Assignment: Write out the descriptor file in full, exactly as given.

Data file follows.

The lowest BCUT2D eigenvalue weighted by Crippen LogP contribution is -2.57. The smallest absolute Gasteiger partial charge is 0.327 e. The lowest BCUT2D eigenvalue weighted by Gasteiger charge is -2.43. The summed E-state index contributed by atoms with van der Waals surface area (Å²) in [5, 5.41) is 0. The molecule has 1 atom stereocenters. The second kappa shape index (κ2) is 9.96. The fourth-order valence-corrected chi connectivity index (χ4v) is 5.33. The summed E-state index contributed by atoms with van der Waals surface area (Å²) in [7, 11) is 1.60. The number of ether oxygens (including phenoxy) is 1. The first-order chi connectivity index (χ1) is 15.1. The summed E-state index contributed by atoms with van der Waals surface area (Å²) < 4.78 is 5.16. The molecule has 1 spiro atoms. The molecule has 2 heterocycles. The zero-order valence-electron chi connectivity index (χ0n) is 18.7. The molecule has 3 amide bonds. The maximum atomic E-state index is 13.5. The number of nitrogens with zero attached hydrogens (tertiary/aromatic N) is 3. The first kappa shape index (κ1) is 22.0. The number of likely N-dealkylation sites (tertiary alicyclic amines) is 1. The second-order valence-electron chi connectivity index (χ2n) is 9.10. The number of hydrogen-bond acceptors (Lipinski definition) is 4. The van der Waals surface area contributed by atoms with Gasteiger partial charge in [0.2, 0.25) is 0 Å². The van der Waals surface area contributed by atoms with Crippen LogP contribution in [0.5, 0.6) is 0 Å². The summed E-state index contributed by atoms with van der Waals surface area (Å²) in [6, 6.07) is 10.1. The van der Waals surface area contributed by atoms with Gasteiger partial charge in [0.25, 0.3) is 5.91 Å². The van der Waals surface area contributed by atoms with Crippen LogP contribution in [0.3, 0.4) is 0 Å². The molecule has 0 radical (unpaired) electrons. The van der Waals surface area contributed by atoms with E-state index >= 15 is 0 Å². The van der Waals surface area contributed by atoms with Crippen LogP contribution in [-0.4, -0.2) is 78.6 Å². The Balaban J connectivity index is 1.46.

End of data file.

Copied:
The lowest BCUT2D eigenvalue weighted by Crippen LogP contribution is -2.57. The smallest absolute Gasteiger partial charge is 0.327 e. The lowest BCUT2D eigenvalue weighted by Gasteiger charge is -2.43. The summed E-state index contributed by atoms with van der Waals surface area (Å²) in [5, 5.41) is 0. The molecule has 1 atom stereocenters. The second kappa shape index (κ2) is 9.96. The fourth-order valence-corrected chi connectivity index (χ4v) is 5.33. The summed E-state index contributed by atoms with van der Waals surface area (Å²) in [7, 11) is 1.60. The number of ether oxygens (including phenoxy) is 1. The first-order chi connectivity index (χ1) is 15.1. The summed E-state index contributed by atoms with van der Waals surface area (Å²) < 4.78 is 5.16. The molecule has 1 spiro atoms. The molecule has 2 heterocycles. The zero-order valence-electron chi connectivity index (χ0n) is 18.7. The molecule has 3 amide bonds. The maximum atomic E-state index is 13.5. The number of nitrogens with zero attached hydrogens (tertiary/aromatic N) is 3. The first kappa shape index (κ1) is 22.0. The number of likely N-dealkylation sites (tertiary alicyclic amines) is 1. The second-order valence-electron chi connectivity index (χ2n) is 9.10. The number of hydrogen-bond acceptors (Lipinski definition) is 4. The van der Waals surface area contributed by atoms with Gasteiger partial charge in [0.2, 0.25) is 0 Å². The van der Waals surface area contributed by atoms with Crippen LogP contribution in [0.5, 0.6) is 0 Å². The summed E-state index contributed by atoms with van der Waals surface area (Å²) in [6, 6.07) is 10.1. The van der Waals surface area contributed by atoms with Gasteiger partial charge in [0.25, 0.3) is 5.91 Å². The van der Waals surface area contributed by atoms with Crippen LogP contribution in [0.3, 0.4) is 0 Å². The molecule has 0 radical (unpaired) electrons. The van der Waals surface area contributed by atoms with E-state index >= 15 is 0 Å². The van der Waals surface area contributed by atoms with Crippen LogP contribution in [-0.4, -0.2) is 78.6 Å². The Balaban J connectivity index is 1.46.